Psych Snapshot: Natalia Egorova

Through Psych Snapshots we take the time to get to know some of our staff and students and understand their work and what makes them tick.

Please join us in welcoming one of our latest community members, Dr Natalia Egorova!

Why is your research important? What are the possible real world applications?

Natalia EgorovaI have a varied research portfolio spanning the fields of language, pain, stroke and depression, interrogated with neuroimaging, including task and resting state, time and frequency-resolved approaches, as well as brain stimulation.

At the Melbourne School of Psychological Sciences, I have started the Pain and Cognition Neuroimaging Lab, and focus on using experimental pain stimulation to unveil specificities of brain functioning in healthy participants and in clinical populations (psychiatric and neurological). For example, I investigate the neurobiology of sensory word learning or pain sensitivity in depression. As an Honorary Fellow at the Florey Institute of Neuroscience and Mental Health, I also study patterns of post-stroke neurodegeneration and brain functional decline associated with language deficits or depression.

The findings from my studies create opportunities for future translation and have led to several novel interventions – a new aphasia therapy, neuromodulation of placebo/nocebo effect in chronic pain, and physical exercise intervention in stroke.

What excites you about your work?

Being a cognitive neuroscientist is a diverse and rewarding job. Leading interdisciplinary research, I need to be an expert in my fields of language, pain, depression, and stroke, and keep up with advances in psychology, psychiatry and neurology. I need to be a physicist to understand MRI or EEG acquisition protocols. To perform neuroimaging analysis, I take on the roles of a statistician and a computer programmer coding in several languages.

I am a lab manager purchasing equipment, an accountant managing financial reports for grants, an HR specialist hiring research assistants. Occasionally I become an engineer, working out how to design custom cables to ensure connection and synchronised communication between various devices. I am a writer preparing articles and a designer making figures for talks and publications. I am a teacher supervising students and a public speaker delivering presentations and communicating with the media.

The challenge of performing at my best in all of these roles is exciting.

What might people be surprised to know about you?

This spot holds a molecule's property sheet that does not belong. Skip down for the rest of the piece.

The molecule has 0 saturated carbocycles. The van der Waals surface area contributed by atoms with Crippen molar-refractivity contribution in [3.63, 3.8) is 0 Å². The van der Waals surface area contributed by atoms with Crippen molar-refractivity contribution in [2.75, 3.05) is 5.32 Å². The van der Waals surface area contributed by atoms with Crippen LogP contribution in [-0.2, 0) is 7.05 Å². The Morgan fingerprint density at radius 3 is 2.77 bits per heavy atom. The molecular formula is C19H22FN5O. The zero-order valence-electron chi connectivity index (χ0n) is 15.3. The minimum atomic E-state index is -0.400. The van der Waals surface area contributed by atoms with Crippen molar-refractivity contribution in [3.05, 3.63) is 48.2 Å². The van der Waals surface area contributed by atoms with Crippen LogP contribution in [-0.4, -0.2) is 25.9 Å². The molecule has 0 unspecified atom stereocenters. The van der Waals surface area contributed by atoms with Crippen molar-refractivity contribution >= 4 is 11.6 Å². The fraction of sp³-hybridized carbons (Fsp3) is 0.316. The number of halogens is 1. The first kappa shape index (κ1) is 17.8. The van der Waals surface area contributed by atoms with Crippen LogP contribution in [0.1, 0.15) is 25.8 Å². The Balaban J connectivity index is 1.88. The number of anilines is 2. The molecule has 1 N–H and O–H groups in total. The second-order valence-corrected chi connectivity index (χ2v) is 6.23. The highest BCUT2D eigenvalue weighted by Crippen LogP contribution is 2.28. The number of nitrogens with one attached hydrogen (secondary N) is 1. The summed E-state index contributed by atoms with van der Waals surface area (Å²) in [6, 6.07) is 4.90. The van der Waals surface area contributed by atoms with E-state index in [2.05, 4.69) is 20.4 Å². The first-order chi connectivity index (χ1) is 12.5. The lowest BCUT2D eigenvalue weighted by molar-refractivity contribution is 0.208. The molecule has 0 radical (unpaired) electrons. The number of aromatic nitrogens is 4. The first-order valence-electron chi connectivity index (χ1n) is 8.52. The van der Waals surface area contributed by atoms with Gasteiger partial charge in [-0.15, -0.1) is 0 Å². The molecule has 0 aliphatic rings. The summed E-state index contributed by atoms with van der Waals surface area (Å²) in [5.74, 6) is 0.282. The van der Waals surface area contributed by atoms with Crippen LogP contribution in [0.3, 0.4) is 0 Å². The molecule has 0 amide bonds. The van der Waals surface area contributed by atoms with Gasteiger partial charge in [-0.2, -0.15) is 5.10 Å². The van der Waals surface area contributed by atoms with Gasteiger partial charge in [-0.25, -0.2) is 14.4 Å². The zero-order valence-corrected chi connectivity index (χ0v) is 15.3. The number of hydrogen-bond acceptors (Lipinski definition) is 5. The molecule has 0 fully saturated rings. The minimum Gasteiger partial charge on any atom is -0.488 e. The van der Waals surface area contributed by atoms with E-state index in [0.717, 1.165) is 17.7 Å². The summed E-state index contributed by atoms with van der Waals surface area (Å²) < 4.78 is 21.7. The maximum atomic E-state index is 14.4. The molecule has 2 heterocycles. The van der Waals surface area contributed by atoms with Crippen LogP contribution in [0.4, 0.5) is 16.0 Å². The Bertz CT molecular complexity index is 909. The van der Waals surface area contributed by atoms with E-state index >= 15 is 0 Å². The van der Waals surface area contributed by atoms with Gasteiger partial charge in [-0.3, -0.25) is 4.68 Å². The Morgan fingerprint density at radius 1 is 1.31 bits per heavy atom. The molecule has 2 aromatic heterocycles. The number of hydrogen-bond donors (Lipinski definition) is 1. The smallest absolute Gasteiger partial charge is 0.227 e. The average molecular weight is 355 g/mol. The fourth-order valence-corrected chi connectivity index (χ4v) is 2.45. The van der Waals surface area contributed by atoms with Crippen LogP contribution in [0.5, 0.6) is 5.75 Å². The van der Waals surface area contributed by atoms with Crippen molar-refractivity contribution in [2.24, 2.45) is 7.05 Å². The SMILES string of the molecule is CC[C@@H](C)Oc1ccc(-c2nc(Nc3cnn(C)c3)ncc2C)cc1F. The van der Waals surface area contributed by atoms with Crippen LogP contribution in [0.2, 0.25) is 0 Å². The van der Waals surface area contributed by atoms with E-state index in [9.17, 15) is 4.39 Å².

My PhD was my first Science degree. My background prior to that was in Humanities: languages, politics, literature. My career as a cognitive neuroscientist is therefore an example of the 'you can be anything' attitude, and a reminder that education (in arts or sciences) is about developing learning and analytical skills, not obtaining a specialised professional qualification.

By the way, my professional degree is in real-time interpreting and translation (English-Russian-French), but I only practice it doing synchronous translation of English children's books into Russian for my 2 year-old.

What is one of the ways you are dealing with COVID and the changes to your work and home life?

Workwise, I am currently unable to run any of my experiments that require face-to-face interaction. Luckily, I have access to a rich neuroimaging dataset and can continue my stroke imaging work. For student projects, I am becoming an expert in systematic reviews and meta-analyses. COVID also finally forced me to learn how to code up an online experiment, so next semester I will be running my first online study.

In my personal life, working from home with a toddler has been challenging but we get to spend more time together. My husband and I work in half-day shifts, with work spilling into evenings and weekends. To maintain the distinction between weekdays and weekends, we implemented a few weekend routines, like cycling to a local deli shop on a Saturday or preparing a weekly Sunday roast.

What do you find most challenging about your research?

Acquiring imaging data is expensive and can take a long time, so it is very important to design studies well and control data quality. Any mistake is very costly, as it is not as easy to simply repeat the experiment. In addition, brain imaging is a very dynamic field, with rapid changes in data analysis tools and approaches. It is important to constantly learn new methods and be prepared for the fact that an analysis pipeline you developed only 2 years earlier may need to be completely updated, if it is not entirely obsolete.